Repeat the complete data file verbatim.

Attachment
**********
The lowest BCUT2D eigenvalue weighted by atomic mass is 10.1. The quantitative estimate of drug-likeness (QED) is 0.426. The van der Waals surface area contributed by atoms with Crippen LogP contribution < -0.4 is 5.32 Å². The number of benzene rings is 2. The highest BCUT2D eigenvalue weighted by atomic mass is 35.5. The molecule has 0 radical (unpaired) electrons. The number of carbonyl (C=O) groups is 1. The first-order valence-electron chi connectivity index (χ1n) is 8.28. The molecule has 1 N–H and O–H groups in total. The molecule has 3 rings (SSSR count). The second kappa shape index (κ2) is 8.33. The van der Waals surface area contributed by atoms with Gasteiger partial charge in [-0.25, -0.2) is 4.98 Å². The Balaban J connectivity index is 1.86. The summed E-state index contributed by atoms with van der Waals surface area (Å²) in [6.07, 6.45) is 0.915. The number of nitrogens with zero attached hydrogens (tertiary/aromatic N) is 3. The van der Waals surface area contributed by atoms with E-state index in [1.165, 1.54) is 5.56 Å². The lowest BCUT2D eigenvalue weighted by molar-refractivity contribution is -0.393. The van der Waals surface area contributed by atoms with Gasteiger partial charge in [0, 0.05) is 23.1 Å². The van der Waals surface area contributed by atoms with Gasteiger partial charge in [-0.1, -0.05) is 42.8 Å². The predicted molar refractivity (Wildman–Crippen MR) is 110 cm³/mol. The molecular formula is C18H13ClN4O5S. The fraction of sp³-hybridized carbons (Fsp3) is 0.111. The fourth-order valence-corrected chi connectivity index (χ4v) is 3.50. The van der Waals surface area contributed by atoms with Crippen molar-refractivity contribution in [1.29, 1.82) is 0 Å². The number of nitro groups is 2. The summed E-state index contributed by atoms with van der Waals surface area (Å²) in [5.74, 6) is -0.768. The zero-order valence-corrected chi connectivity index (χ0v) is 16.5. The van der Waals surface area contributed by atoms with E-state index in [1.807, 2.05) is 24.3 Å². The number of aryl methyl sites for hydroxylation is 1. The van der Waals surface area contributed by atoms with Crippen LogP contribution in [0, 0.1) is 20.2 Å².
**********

The lowest BCUT2D eigenvalue weighted by atomic mass is 10.1. The quantitative estimate of drug-likeness (QED) is 0.426. The van der Waals surface area contributed by atoms with Crippen LogP contribution < -0.4 is 5.32 Å². The number of benzene rings is 2. The highest BCUT2D eigenvalue weighted by atomic mass is 35.5. The molecule has 0 radical (unpaired) electrons. The number of carbonyl (C=O) groups is 1. The first-order valence-electron chi connectivity index (χ1n) is 8.28. The molecule has 1 N–H and O–H groups in total. The molecule has 3 rings (SSSR count). The second kappa shape index (κ2) is 8.33. The van der Waals surface area contributed by atoms with Gasteiger partial charge in [-0.25, -0.2) is 4.98 Å². The Balaban J connectivity index is 1.86. The summed E-state index contributed by atoms with van der Waals surface area (Å²) in [6.07, 6.45) is 0.915. The number of nitrogens with zero attached hydrogens (tertiary/aromatic N) is 3. The van der Waals surface area contributed by atoms with E-state index in [1.165, 1.54) is 5.56 Å². The lowest BCUT2D eigenvalue weighted by molar-refractivity contribution is -0.393. The van der Waals surface area contributed by atoms with Gasteiger partial charge in [0, 0.05) is 23.1 Å². The van der Waals surface area contributed by atoms with Gasteiger partial charge in [-0.1, -0.05) is 42.8 Å². The predicted molar refractivity (Wildman–Crippen MR) is 110 cm³/mol. The molecular formula is C18H13ClN4O5S. The fraction of sp³-hybridized carbons (Fsp3) is 0.111. The fourth-order valence-corrected chi connectivity index (χ4v) is 3.50. The van der Waals surface area contributed by atoms with Crippen molar-refractivity contribution in [1.29, 1.82) is 0 Å². The number of nitro groups is 2. The summed E-state index contributed by atoms with van der Waals surface area (Å²) in [5.74, 6) is -0.768. The zero-order valence-corrected chi connectivity index (χ0v) is 16.5. The van der Waals surface area contributed by atoms with E-state index in [1.807, 2.05) is 24.3 Å². The number of aryl methyl sites for hydroxylation is 1. The van der Waals surface area contributed by atoms with Crippen LogP contribution in [0, 0.1) is 20.2 Å².